Similarly, Schorsh noted that "[f]rom its outset, this suit has been about HP's use of EEPROM chips to shut down its printers until a component has been replaced. Identity of the consumable is a detail." Schorsch, 417 F.3d at 750. So, too, in this action. Since its inception, this case has been concerned with a recovery for alleged bad faith and conspiratorial claims handling and settlement practices stemming from state asbestos litigation. The identities of the particular insureds who joined in concert with defendants is, reduced to its essence, a detail.
Finally, as noted in Schillinger, "this suit is still between the [plaintiffs] and others similarly situated (whomever that may turn out to include) and [the defendants], and it concerns the same claim[s] alleged in the original complaint." Schillinger, 425 F.3d at 334.
Notwithstanding these rather straightforward considerations, defendants assert a host of arguments to avoid remand. First, as noted, they contend that the amended complaint's change of language to include "any and all" of their insureds "has added tens of thousands of new UTPA claims to those in the Initial Complaint." (Adams Defs.' Jt. Oppos. at 11). This argument fails. First, it misconceives the nature of the litigation. The claim in this action is that the defendants violated the WVUTPA. Whether this was done with respect to one or one thousand insureds, or in one or one thousand separate instances, is not of any great moment save that it may make the litigation more complex. Greater complexity, however, is not the test for whether a new action has commenced under CAFA. Despite their present protestations, defendants have been cognizant of this claim from the litigation's inception.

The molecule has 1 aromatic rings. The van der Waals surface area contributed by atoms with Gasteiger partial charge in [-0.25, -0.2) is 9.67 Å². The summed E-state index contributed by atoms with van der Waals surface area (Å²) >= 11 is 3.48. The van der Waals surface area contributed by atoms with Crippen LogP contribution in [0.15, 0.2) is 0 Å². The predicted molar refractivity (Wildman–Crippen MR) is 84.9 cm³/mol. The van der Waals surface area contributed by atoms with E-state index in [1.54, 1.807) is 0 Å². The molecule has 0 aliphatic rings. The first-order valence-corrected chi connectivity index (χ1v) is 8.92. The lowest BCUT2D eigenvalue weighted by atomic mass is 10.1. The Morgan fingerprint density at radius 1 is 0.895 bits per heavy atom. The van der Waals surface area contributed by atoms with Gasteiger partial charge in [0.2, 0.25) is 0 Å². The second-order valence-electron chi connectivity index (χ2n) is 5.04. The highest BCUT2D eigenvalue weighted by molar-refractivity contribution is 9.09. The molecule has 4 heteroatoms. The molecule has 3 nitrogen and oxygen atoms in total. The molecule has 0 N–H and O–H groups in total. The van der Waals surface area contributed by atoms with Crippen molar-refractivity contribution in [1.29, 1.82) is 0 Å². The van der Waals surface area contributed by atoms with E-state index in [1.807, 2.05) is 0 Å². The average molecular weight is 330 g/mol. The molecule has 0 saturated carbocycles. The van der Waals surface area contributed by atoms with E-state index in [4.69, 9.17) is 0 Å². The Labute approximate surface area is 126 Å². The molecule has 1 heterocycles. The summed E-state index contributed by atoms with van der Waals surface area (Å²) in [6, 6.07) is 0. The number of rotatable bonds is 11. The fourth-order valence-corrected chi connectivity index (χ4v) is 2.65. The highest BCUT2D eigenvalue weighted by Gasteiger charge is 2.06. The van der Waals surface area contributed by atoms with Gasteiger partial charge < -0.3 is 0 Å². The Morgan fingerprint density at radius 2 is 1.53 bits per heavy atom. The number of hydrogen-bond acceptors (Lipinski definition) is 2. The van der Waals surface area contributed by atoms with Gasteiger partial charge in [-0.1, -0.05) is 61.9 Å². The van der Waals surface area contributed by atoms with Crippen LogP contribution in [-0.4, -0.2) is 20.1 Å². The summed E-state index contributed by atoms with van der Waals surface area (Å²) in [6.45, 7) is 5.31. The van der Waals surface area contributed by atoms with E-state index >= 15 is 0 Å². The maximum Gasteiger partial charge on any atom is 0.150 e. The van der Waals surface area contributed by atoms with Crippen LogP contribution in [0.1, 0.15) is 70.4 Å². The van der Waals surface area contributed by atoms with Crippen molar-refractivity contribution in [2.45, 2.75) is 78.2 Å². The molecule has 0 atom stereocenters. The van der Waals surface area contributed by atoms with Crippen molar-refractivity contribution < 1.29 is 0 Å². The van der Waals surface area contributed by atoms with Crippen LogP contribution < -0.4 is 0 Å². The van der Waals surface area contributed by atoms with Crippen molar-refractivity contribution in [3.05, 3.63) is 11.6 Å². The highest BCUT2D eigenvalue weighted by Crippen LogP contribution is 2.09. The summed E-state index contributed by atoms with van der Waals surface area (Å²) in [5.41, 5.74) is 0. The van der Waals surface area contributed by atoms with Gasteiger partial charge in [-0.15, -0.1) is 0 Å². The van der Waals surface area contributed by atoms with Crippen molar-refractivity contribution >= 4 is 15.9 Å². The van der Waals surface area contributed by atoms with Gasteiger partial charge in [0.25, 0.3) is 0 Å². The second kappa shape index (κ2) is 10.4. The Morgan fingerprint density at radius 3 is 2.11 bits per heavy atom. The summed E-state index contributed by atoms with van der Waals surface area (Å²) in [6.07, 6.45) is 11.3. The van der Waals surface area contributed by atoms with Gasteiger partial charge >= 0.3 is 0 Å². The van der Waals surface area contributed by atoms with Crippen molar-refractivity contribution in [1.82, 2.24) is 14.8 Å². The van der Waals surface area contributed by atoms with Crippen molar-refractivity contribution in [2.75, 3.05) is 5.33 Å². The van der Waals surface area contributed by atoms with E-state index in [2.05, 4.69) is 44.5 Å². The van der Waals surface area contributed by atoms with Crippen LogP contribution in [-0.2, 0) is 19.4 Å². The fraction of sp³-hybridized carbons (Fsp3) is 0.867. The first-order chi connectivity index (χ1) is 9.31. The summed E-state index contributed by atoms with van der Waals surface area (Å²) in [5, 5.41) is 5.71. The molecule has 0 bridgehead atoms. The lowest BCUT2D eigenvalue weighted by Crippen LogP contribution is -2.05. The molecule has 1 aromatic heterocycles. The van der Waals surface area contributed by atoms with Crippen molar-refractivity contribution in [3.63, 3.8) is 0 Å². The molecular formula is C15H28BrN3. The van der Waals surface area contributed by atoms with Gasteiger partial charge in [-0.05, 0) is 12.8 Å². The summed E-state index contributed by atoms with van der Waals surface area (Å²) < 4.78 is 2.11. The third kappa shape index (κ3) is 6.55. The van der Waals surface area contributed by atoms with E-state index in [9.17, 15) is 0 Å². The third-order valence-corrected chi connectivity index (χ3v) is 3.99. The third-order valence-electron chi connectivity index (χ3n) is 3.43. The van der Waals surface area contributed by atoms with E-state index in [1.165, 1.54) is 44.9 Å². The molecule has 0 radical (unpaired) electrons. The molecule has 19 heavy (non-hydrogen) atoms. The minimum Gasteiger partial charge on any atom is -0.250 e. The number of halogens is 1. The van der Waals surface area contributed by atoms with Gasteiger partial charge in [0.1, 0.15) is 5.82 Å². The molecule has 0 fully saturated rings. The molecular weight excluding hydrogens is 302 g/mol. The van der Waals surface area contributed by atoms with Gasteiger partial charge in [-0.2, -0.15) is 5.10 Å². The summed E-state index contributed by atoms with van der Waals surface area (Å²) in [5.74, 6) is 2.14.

This argument is at its zenith in Meninger, where the original pleading alleged a WVUTPA claim relating to the resolution of claims against a single insurer, Union Carbide. In contrast, the amended complaint claimed generally that the defendants violated the WVUTPA in defending all of their policyholders against asbestos claims.
Interestingly some of the defendants appear to concede plaintiffs' theory of the case remains unchanged between the original and amended pleadings. (Adams Defs.' Jt. Oppos. at 20) ("Here, Plaintiffs are not seeking to apply a new legal theory to the same operative facts — rather they are trying to apply thesame legal theory to thousands of new sets of operative facts.") (emphasis supplied).
Second, in a somewhat related vein, defendants contend the expanded size and scope of the class merits a finding that a new action was commenced for purposes of CAFA. The following quote from one response brief provides some necessary elaboration:
The expanded breadth of the Amended Complaint is illustrated by Plaintiffs' counsel's complaint in Adkins et al. v. Owens Corning Fiberglass Corp., filed on August 14, 1992. . . . Plaintiffs' counsel in the Adkins case is the same counsel as in the case at bar. The Adkins complaint enumerates 366 plaintiffs bringing suit against 30 defendants. Notably, Plaintiffs numbered 209 in Adkins are Wanda and James Mellott, the same Wanda Mellott who is named Plaintiff in the case at bar who is suing as the personal representative for the estate of James Mellott. Under the original complaint, the AIG Defendants were defending their claims handling activity — actually non-activity — with respect to the Mellotts' asbestos exposure claims against CE. Under the Amended Complaint, the Mellotts' UTPA claims stemming from the Adkins complaint alone are increased thirty-fold. Since this case is a purported class action, the math is even more mind-boggling. Under the Amended Complaint, the Mellott claims against 30 defendants are representative of the more than 365 plaintiffs in Kanawha County Civil Action Nos. 92-C-4035-4400. Conservatively calculated, these 366 plaintiffs' claims against 30 defendants give rise to well over 10,000 potential combinations of alleged UTPA violations.